• Watch for pinch points, where fingers might be squished between two heavy objects
  • Keep hands away from the ends of long objects, such as lumber or pipe, to prevent injuries and pinching
  • Keep hands and gloves free of oil or grease
  • Wipe off objects before handling or storing if the item is wet or oily

Material Handling Guidelines for Lifting, Carrying, & Setting Down

The best way to prevent injuries caused by lifting, carrying, or setting down bulk materials is by creating and enforcing material handling guidelines.

Keep reading to learn more about what to consider when creating material handling standards for lifting, carrying, and setting down bulk materials.

Lifting Material

Back injuries are the most common injury that can occur when lifting materials; it’s often caused when employees overexert themselves or don’t follow proper lifting guidelines. These injuries can lead to severe muscle strains which can result in employees missing weeks, months, or even years of work.

To prevent these injuries, enforce these material handling guidelines:

  • Environment Must Be Free of Debris: Solid footing is critical when lifting boxes or parcels. Your material handling standards should ensure the work area is free of debris, is well-lit, devoid of any water or liquid on the floor, and that the operator’s footing is solid. It’s also good practice to ensure there are no cables, wires, or tools strewn about before initiating a lift.
  • Lift Properly: All employees should be trained on how to properly lift boxes. Tips to include in this training are: a) never lift boxes from a sitting position, b) avoid lifting parcels or packages directly from the floor, c) keep the box close to the chest, d) never lift heavy boxes over structures or around obstructions, and d) always as co-workers for help if needed.

Carrying Material

Next, employees should never be asked to carry boxes long distances. Make sure there are strict guidelines on moving the material from one location to another. If employees must manually carry material, ensure guidelines define a minimum length of transit and minimum weight for the boxes. In addition to these standards, your employees should also follow these guidelines:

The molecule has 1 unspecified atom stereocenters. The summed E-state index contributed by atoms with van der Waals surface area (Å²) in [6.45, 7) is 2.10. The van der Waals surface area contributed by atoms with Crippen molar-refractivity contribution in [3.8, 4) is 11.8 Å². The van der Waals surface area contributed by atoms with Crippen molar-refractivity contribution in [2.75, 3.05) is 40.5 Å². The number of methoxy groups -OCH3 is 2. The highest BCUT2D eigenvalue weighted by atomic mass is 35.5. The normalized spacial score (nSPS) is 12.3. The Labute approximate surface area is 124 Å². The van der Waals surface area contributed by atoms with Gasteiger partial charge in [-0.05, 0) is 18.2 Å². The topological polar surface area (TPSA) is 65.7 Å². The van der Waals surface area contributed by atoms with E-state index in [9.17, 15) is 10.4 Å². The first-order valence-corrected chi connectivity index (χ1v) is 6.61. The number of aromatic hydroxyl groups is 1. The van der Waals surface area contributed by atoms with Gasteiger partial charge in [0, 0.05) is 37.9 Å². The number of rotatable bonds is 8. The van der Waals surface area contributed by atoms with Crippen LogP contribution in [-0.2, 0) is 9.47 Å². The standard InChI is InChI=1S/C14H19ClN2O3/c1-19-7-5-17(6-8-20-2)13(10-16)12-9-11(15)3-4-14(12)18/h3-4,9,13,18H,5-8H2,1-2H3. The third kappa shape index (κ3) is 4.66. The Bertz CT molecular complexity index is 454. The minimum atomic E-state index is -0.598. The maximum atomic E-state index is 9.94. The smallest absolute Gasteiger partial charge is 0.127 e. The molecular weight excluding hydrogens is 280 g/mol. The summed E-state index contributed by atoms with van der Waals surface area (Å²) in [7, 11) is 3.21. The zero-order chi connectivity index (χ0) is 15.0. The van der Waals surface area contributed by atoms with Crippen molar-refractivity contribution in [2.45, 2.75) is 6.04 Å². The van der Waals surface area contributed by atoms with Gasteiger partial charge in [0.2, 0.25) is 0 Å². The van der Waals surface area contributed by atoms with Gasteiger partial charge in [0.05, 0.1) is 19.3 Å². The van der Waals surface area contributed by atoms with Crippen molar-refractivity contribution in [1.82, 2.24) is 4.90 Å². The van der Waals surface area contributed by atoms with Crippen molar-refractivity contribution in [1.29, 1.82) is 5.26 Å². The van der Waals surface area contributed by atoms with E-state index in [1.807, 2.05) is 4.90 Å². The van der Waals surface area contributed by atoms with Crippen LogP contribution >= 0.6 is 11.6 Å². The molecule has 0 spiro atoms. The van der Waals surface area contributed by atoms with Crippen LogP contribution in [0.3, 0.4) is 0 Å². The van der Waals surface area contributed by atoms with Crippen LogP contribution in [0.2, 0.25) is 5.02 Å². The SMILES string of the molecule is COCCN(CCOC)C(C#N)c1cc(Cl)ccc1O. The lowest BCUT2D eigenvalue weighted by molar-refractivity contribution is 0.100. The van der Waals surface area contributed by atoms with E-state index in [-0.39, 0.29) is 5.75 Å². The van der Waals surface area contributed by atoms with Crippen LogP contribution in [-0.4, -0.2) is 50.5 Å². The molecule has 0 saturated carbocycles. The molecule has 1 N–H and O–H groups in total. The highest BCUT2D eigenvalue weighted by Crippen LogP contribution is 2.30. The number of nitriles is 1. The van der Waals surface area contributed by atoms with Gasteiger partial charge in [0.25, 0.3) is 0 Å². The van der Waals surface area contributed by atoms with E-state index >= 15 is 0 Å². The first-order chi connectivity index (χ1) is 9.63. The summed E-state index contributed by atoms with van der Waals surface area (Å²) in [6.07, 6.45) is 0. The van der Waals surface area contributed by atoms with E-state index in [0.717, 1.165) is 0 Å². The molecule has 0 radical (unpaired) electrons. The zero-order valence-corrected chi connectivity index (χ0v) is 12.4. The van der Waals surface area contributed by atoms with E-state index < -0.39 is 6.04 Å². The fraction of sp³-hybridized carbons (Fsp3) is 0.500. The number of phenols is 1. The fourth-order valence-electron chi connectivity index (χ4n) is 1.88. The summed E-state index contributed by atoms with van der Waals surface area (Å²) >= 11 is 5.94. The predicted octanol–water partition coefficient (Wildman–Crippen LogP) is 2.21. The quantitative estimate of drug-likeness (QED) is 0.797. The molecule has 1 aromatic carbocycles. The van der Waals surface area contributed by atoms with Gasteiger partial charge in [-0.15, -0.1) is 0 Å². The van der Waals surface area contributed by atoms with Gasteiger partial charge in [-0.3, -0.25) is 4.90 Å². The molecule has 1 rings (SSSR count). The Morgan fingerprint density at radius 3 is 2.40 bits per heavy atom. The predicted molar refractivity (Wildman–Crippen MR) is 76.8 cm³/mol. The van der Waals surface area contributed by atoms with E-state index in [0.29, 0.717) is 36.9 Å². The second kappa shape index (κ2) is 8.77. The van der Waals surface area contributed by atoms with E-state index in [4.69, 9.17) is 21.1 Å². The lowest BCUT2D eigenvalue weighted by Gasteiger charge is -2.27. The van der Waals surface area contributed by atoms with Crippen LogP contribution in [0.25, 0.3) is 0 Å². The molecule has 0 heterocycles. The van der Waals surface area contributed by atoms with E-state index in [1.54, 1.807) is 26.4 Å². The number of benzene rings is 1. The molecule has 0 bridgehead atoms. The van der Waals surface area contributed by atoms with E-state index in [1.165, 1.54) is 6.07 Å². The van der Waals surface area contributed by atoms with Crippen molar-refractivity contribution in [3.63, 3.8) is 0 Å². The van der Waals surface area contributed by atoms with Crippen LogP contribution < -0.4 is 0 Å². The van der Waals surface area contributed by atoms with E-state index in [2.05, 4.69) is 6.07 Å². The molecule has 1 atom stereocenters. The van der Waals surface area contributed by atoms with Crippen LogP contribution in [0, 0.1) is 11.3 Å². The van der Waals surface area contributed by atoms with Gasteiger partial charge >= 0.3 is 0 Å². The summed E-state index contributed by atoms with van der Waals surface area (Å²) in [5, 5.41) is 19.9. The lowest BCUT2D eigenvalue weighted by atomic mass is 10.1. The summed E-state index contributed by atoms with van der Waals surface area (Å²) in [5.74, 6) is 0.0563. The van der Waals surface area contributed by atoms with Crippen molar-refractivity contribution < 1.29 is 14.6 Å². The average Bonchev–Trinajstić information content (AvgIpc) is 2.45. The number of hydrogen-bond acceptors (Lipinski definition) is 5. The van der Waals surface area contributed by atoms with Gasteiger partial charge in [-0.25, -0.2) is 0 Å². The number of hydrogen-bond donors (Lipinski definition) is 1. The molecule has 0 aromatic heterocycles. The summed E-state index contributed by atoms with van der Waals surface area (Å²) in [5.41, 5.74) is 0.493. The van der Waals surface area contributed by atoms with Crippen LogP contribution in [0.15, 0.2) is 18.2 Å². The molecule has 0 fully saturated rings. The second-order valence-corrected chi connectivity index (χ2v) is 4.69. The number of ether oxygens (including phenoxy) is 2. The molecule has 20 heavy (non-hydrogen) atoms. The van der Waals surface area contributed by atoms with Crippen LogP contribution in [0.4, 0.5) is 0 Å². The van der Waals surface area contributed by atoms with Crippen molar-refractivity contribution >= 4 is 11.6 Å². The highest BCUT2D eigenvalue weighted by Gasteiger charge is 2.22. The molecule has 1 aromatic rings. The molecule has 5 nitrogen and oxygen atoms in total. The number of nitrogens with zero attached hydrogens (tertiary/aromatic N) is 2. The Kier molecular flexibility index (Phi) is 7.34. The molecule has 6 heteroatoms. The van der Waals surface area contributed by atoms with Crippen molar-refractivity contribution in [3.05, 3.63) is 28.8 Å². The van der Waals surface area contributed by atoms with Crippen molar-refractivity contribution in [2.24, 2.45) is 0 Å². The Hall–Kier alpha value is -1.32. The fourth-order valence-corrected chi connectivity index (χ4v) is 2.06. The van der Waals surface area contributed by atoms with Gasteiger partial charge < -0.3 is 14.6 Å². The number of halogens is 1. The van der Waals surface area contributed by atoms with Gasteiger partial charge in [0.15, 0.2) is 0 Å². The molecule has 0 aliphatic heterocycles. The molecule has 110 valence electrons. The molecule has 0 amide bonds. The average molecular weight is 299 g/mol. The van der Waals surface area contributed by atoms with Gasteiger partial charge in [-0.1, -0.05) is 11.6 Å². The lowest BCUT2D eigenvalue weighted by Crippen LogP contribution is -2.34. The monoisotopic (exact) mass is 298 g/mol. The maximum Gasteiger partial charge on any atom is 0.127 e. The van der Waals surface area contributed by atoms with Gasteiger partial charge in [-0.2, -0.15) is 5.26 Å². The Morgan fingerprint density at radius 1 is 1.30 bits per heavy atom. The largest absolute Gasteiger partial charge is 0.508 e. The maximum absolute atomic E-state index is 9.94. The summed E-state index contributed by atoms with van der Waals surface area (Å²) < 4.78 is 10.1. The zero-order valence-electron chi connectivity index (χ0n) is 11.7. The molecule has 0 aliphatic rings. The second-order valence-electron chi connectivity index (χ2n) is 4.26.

• Use the Proper Tools: Hand-held tuggers, trolleys, and carts are great material handling solutions for transporting heavy loads. Make sure your employees have easy access to these tools.
  • Clearly Defined Paths: Make sure paths to and from various locations across your shop floor and warehouse are clearly outlined. This will ensure minimal traffic jams and a free flow of material to its destination.

Setting Down Material

Lastly, incurring an injury when setting down material is often caused by employees who miscalculate the actual weight of the material they’re handling. Again, having well-defined material handling guidelines should prevent these types of injuries from occurring. Some of the guidelines you could enforce include:

  • Define a Maximum Weight for Manual Loading & Unloading: Ensure your material handling criteria define the maximum weight employees can lift and unload. If needed, modify the unloading process to ensure employee safety.
  • Reduce Load Sizes When Possible: If needed, be willing to reduce the size and weight of the load if it makes it easier for employees.

Have Questions? Contact Roura Today!

At Roura, we understand how important it is to have robust material handling solutions in place. We have been helping businesses in a wide array of industries since our inception in 1915, and take pride in being a name synonymous with quality. If you would like to learn more about our material handling solutions, please contact us today to speak with one of our team members.